Blog: Maternity Benefit Amendments: Now in Force

Corporate Wellness Programs

Maternity Benefit Amendments: Now in Force

The amendments to the 55-year old Maternity Benefit Act have recently been brought into force, paving the way for the provision of enhanced benefits to women employees.
Maternity Benefit Amendments: Now in Force

The Maternity Benefit (Amendment) Bill, 2017 (Amendment) was passed by both Houses of Parliament, and received presidential assent on 27 March 2017. Most provisions of the Amendment have been brought into force with effect from 1 April 2017, except sub-section (5) of section 3, which is meant to take effect on 1 July 2017.

Changes introduced by the Amendment

The Amendment introduces the following changes:

(a) Increase in duration of paid maternity leave: Duration of paid maternity leave for a woman having less than two surviving children has been increased from 12 weeks (with not more than 6 weeks preceding the expected date of delivery) to 26 weeks (with not more than 8 weeks preceding the expected date of delivery);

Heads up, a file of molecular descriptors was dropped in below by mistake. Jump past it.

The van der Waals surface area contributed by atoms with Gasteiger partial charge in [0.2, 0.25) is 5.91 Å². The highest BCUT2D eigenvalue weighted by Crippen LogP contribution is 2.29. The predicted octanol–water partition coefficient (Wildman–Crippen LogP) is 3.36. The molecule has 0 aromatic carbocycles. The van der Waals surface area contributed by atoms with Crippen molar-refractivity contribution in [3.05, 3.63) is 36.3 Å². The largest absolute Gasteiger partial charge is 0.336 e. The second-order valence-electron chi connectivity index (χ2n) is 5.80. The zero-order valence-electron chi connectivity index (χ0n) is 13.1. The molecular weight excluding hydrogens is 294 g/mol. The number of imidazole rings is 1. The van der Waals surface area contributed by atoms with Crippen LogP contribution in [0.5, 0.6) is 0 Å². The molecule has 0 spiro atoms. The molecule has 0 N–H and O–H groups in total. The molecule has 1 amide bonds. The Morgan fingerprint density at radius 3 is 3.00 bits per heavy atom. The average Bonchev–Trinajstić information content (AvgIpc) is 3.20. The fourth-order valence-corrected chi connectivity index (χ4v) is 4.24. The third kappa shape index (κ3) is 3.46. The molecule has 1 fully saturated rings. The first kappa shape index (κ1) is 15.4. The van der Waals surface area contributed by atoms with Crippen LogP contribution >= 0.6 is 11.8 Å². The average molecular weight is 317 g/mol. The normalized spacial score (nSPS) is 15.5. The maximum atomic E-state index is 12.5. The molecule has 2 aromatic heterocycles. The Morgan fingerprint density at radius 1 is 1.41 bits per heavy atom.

(b) Introduction of surrogacy leave and adoption leave: Paid adoption leave (if the adopted child is less than three months old) and paid surrogacy leave of 12 weeks from the date when the child is handed over, has been introduced;

(c) Work from home: The Amendment also introduces the option to work from home after exhausting the period of maternity leave, on such terms as the employer and the woman may mutually agree;

(d) Crèche facility: The Amendment makes it mandatory for each establishment with 50 or more employees to have a crèche facility;